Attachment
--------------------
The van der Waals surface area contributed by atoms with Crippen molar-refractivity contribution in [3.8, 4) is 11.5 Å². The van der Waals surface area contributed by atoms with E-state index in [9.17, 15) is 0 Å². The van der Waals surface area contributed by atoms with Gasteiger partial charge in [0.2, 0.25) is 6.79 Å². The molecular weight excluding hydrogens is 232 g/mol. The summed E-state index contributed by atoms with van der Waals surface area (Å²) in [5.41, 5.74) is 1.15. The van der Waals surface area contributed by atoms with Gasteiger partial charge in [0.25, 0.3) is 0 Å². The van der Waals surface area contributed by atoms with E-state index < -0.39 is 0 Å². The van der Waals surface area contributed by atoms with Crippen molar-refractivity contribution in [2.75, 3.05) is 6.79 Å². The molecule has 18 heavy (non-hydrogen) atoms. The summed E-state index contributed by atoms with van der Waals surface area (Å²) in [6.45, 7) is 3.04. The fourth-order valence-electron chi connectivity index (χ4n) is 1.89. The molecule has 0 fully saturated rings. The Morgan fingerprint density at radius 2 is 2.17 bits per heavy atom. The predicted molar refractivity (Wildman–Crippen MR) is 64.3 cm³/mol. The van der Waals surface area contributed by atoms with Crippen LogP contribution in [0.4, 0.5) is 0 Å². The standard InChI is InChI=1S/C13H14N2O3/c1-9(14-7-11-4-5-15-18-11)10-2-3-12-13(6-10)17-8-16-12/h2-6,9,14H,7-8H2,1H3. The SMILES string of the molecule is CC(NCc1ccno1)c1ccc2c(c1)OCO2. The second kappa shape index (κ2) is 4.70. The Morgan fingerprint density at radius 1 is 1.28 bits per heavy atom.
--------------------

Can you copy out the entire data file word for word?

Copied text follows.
The van der Waals surface area contributed by atoms with Crippen molar-refractivity contribution in [3.8, 4) is 11.5 Å². The van der Waals surface area contributed by atoms with E-state index in [9.17, 15) is 0 Å². The van der Waals surface area contributed by atoms with Gasteiger partial charge in [0.2, 0.25) is 6.79 Å². The molecular weight excluding hydrogens is 232 g/mol. The summed E-state index contributed by atoms with van der Waals surface area (Å²) in [5.41, 5.74) is 1.15. The van der Waals surface area contributed by atoms with Gasteiger partial charge in [0.25, 0.3) is 0 Å². The van der Waals surface area contributed by atoms with E-state index < -0.39 is 0 Å². The van der Waals surface area contributed by atoms with Crippen molar-refractivity contribution in [2.75, 3.05) is 6.79 Å². The molecule has 18 heavy (non-hydrogen) atoms. The summed E-state index contributed by atoms with van der Waals surface area (Å²) in [6.45, 7) is 3.04. The fourth-order valence-electron chi connectivity index (χ4n) is 1.89. The molecule has 0 fully saturated rings. The Morgan fingerprint density at radius 2 is 2.17 bits per heavy atom. The predicted molar refractivity (Wildman–Crippen MR) is 64.3 cm³/mol. The van der Waals surface area contributed by atoms with Crippen LogP contribution in [0.4, 0.5) is 0 Å². The standard InChI is InChI=1S/C13H14N2O3/c1-9(14-7-11-4-5-15-18-11)10-2-3-12-13(6-10)17-8-16-12/h2-6,9,14H,7-8H2,1H3. The SMILES string of the molecule is CC(NCc1ccno1)c1ccc2c(c1)OCO2. The second kappa shape index (κ2) is 4.70. The Morgan fingerprint density at radius 1 is 1.28 bits per heavy atom.